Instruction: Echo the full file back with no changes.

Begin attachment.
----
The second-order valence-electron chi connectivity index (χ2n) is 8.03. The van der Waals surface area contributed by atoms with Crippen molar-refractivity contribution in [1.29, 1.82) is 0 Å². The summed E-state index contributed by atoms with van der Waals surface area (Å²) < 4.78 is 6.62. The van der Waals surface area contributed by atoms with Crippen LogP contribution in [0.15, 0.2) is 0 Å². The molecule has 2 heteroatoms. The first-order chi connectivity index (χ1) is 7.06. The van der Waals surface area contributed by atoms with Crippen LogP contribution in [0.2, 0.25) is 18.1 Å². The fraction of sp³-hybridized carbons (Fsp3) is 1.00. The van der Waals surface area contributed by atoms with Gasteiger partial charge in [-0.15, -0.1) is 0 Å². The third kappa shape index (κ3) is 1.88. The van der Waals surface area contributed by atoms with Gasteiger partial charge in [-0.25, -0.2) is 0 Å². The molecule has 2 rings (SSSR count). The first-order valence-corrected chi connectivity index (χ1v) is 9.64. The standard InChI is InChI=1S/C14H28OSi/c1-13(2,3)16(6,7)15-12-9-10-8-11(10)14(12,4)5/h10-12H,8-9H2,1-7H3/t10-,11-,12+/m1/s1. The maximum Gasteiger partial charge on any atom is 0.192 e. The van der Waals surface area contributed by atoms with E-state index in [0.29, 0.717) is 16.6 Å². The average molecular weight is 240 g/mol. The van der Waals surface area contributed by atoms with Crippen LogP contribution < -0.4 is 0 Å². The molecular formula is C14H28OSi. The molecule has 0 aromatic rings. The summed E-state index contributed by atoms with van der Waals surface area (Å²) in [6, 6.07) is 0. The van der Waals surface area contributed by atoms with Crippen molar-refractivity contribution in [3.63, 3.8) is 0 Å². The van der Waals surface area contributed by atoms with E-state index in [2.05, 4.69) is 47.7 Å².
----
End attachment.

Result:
The second-order valence-electron chi connectivity index (χ2n) is 8.03. The van der Waals surface area contributed by atoms with Crippen molar-refractivity contribution in [1.29, 1.82) is 0 Å². The summed E-state index contributed by atoms with van der Waals surface area (Å²) < 4.78 is 6.62. The van der Waals surface area contributed by atoms with Crippen LogP contribution in [0.15, 0.2) is 0 Å². The molecule has 2 heteroatoms. The first-order chi connectivity index (χ1) is 7.06. The van der Waals surface area contributed by atoms with Crippen LogP contribution in [0.2, 0.25) is 18.1 Å². The fraction of sp³-hybridized carbons (Fsp3) is 1.00. The van der Waals surface area contributed by atoms with Gasteiger partial charge in [-0.15, -0.1) is 0 Å². The third kappa shape index (κ3) is 1.88. The van der Waals surface area contributed by atoms with Gasteiger partial charge in [-0.25, -0.2) is 0 Å². The molecule has 2 rings (SSSR count). The first-order valence-corrected chi connectivity index (χ1v) is 9.64. The standard InChI is InChI=1S/C14H28OSi/c1-13(2,3)16(6,7)15-12-9-10-8-11(10)14(12,4)5/h10-12H,8-9H2,1-7H3/t10-,11-,12+/m1/s1. The maximum Gasteiger partial charge on any atom is 0.192 e. The van der Waals surface area contributed by atoms with E-state index in [0.29, 0.717) is 16.6 Å². The average molecular weight is 240 g/mol. The van der Waals surface area contributed by atoms with Crippen LogP contribution < -0.4 is 0 Å². The molecular formula is C14H28OSi. The molecule has 0 aromatic rings. The summed E-state index contributed by atoms with van der Waals surface area (Å²) in [6, 6.07) is 0. The van der Waals surface area contributed by atoms with Crippen molar-refractivity contribution in [3.63, 3.8) is 0 Å². The van der Waals surface area contributed by atoms with E-state index in [2.05, 4.69) is 47.7 Å².